My Lords, I support Amendments 12, 32 and 33. Funnily enough, on the subject of the declaration of interests, this is one which would potentially remove me in the readjustment and rebalancing of the 90 hereditary Peers who stay here to try to ensure further democratic reform. I am quite happy for that to happen if it will move us forwards in getting a democratic House of Lords. This is where the noble Lord, Lord Adonis, was absolutely spot on.
There is one very useful thing in Amendment 32, which states:
“In exercising its functions, the Commission must ensure … overall party balance in the House of Lords reflects the share of vote secured by the main political parties at the general election”.
The share of the vote would be the number of votes cast overall, and would not reflect the number of MPs in the House of Commons—so you get your proportional representation at least somewhere in Parliament. I am sure the Liberal Democrats will be very pleased with that, because they have been gunning for it for years. That could be a good start and could indicate the way forwards for democracy when we finally start electing both Houses of Parliament.
My Lords, I do not know why my noble friend Lord Trenchard was let off by the noble Lord, Lord Campbell-Savours, from declaring who or what he was, but he is obviously a favoured person. I am a life Peer; I do not know whether I should declare—or indeed whether it is too presumptuous to declare—that I am a kinsman of the Earl Marshal, the noble Duke, the Duke of Norfolk. We share the same name and the same coat of arms; I thought that perhaps for the sake of the noble Lord, Lord Campbell-Savours, I should just mention that.
I should also like to say how much I respect and admire the noble Lord, Lord Grocott. When I first came into this House he was a grand figure, being the Government Chief Whip. At a very early stage I had to act as a teller, and he was my co-teller. He will not remember this, but he was exceptionally kind to me, showing me exactly what to do and stopping me making a complete idiot of myself, so he has been high in my esteem ever since.
I am concerned about the idea of a standard appointments commission. In 1968, when discussing the Parliament (No. 2) Bill and the idea of this sort of appointment, Michael Foot said:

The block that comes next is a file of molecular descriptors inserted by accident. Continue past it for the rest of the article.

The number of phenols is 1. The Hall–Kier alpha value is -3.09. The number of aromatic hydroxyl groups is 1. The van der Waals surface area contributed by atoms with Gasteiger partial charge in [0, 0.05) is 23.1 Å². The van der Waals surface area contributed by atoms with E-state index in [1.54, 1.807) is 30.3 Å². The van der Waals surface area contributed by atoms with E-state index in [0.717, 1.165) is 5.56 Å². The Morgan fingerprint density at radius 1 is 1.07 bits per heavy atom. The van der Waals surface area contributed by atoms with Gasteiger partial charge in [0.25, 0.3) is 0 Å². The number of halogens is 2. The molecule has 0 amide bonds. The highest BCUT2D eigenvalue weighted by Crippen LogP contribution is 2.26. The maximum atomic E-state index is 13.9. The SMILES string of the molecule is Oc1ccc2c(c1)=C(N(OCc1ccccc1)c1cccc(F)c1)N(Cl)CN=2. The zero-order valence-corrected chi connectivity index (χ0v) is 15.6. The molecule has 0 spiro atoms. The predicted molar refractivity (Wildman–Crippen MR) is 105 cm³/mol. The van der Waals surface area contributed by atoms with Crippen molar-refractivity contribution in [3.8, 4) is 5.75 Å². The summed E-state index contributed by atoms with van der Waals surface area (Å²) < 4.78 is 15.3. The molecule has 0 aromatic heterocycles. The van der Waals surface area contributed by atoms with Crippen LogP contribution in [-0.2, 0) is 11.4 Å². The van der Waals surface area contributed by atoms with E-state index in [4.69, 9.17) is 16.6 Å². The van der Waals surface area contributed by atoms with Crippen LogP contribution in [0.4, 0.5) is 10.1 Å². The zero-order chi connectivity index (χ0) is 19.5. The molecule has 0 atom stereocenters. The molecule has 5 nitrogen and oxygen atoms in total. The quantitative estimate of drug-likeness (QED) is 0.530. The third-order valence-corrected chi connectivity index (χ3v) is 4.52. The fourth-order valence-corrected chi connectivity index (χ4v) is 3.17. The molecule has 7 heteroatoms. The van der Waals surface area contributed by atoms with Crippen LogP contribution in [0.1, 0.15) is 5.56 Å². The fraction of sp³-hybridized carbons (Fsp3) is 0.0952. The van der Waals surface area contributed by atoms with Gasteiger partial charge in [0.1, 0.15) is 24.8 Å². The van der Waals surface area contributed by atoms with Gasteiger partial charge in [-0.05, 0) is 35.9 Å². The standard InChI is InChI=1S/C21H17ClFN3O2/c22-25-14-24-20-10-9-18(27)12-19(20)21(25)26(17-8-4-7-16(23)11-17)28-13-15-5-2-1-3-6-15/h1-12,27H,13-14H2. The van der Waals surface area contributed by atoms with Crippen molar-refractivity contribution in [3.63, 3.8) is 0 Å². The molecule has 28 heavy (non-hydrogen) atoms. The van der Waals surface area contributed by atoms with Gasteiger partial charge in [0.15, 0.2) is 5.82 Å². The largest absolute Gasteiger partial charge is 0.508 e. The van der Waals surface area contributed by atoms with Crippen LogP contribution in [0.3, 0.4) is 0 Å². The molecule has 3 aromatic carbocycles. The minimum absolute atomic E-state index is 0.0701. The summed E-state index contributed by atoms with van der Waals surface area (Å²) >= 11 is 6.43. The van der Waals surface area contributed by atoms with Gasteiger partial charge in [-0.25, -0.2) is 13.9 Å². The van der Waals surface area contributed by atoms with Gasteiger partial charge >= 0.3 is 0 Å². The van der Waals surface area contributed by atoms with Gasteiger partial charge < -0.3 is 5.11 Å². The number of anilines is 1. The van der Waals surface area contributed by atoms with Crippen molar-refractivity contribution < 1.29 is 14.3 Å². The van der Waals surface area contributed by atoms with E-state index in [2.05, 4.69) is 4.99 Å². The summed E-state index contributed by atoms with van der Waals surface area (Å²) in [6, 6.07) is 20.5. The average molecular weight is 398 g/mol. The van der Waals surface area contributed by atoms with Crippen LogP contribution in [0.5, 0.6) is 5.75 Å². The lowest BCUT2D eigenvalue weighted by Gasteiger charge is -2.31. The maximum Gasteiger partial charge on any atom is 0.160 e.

“I do not think that it is an exaggeration to say that the overwhelming majority of opinion in the House of Lords is that the powers are to be retained pretty well as they are, but that the possibility of using them will be greatly enhanced because the place will have been made much more respectable. Theoretically, the powers have been somewhat reduced but, practically, they are to be greatly increased, and such powers will be able to be used in circumstances in which they have been unable to be used during the last 30 years—increasingly so in the last five or 10 years. This is the great constitutional prize to be grabbed. This is what they said there, in another place.
I recommend right hon. and hon. Members to read the speech by Lord Butler in another place. Nothing has disturbed me more about this Bill than the bubbling bonhomie with which it was received by him. He could hardly contain himself. I cannot quote him, but I can tell the House the gist of what he said.
Lord Butler told his fellow peers, ‘Boys and girls, this is marvellous, absolutely marvellous. Look at what we are getting. This is the finest thing we have been offered for many a long year and if you do not seize it you will be even bigger fools than you look to me at the moment’. Lord Butler said all that from the cross-benches … He went on, ‘Do not worry about composition, by the way, or about nomination by the Prime Minister. It is all to be done through the usual channels’”—
I remind your Lordships that the usual channels will have a large say in any commission. He continued:
“That is what Lord Butler said. I have it all here. He said that the usual channels would fix up the composition of the other place.
Think of it! A second Chamber selected by the Whips. A seraglio of eunuchs. That is roughly what Lord Butler said about it”.—[Official Report, Commons, 3/2/69; cols. 87-88.]
Michael Foot was a great man, and he got it absolutely right: if you start appointing hereditary Peers by any method other than by their electing them, you will get in the same sort of mess as we are in because of the 1999 Act.
My Lords, I support this amendment and Amendment 23, having said before in your Lordships’ House that I endorse the whole House voting on hereditaries while the Burns report is being implemented and comprehensive reform is being put in place.
I am disappointed to see that the noble Baroness, Lady Hayter, is not in her place. I much enjoyed her comment about looking down the rabbit hole as wee Alice. My election by the whole House as a hereditary Peer was greeted by a broadsheet with reference to a Blackadder election. The producer of Blackadder is responsible for another programme—“The Museum of Curiosity”—the title of which I was hoping another broadsheet would have entertained us with, with reference to hereditaries.